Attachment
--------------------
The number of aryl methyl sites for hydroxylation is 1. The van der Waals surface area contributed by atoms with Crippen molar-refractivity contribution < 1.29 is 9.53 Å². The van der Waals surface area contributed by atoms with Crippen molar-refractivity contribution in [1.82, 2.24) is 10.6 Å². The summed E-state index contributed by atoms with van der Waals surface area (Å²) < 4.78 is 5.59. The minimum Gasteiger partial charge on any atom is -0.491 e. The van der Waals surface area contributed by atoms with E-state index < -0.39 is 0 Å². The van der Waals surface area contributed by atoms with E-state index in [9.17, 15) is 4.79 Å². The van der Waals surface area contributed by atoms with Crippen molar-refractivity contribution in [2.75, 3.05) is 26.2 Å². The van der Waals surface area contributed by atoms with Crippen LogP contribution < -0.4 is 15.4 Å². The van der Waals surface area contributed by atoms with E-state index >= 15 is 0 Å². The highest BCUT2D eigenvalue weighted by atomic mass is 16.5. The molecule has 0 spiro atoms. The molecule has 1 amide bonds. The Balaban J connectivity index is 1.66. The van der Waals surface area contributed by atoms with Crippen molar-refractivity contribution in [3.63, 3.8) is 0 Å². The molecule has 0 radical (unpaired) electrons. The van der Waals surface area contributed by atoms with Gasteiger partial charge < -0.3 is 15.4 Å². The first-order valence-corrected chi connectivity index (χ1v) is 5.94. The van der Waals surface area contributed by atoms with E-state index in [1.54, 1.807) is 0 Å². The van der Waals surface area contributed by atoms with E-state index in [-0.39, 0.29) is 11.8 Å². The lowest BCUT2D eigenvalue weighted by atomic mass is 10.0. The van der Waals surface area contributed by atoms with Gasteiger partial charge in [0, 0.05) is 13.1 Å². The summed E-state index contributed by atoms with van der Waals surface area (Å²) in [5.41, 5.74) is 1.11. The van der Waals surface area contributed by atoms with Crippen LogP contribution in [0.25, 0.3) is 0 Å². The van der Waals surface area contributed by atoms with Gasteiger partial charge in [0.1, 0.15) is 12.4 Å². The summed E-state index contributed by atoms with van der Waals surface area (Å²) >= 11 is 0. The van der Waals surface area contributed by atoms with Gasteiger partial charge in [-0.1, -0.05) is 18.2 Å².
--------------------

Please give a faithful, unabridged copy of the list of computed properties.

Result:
The number of aryl methyl sites for hydroxylation is 1. The van der Waals surface area contributed by atoms with Crippen molar-refractivity contribution < 1.29 is 9.53 Å². The van der Waals surface area contributed by atoms with Crippen molar-refractivity contribution in [1.82, 2.24) is 10.6 Å². The summed E-state index contributed by atoms with van der Waals surface area (Å²) < 4.78 is 5.59. The minimum Gasteiger partial charge on any atom is -0.491 e. The van der Waals surface area contributed by atoms with E-state index < -0.39 is 0 Å². The van der Waals surface area contributed by atoms with E-state index in [9.17, 15) is 4.79 Å². The van der Waals surface area contributed by atoms with Crippen molar-refractivity contribution in [2.75, 3.05) is 26.2 Å². The van der Waals surface area contributed by atoms with Crippen LogP contribution < -0.4 is 15.4 Å². The van der Waals surface area contributed by atoms with E-state index >= 15 is 0 Å². The highest BCUT2D eigenvalue weighted by atomic mass is 16.5. The molecule has 0 spiro atoms. The molecule has 1 amide bonds. The Balaban J connectivity index is 1.66. The van der Waals surface area contributed by atoms with Crippen molar-refractivity contribution in [3.63, 3.8) is 0 Å². The molecule has 0 radical (unpaired) electrons. The van der Waals surface area contributed by atoms with Gasteiger partial charge < -0.3 is 15.4 Å². The first-order valence-corrected chi connectivity index (χ1v) is 5.94. The van der Waals surface area contributed by atoms with E-state index in [1.54, 1.807) is 0 Å². The van der Waals surface area contributed by atoms with E-state index in [-0.39, 0.29) is 11.8 Å². The lowest BCUT2D eigenvalue weighted by atomic mass is 10.0. The van der Waals surface area contributed by atoms with Gasteiger partial charge in [0, 0.05) is 13.1 Å². The summed E-state index contributed by atoms with van der Waals surface area (Å²) in [5.41, 5.74) is 1.11. The van der Waals surface area contributed by atoms with Crippen LogP contribution in [0.25, 0.3) is 0 Å². The van der Waals surface area contributed by atoms with Gasteiger partial charge in [0.1, 0.15) is 12.4 Å². The summed E-state index contributed by atoms with van der Waals surface area (Å²) >= 11 is 0. The van der Waals surface area contributed by atoms with Gasteiger partial charge in [-0.1, -0.05) is 18.2 Å².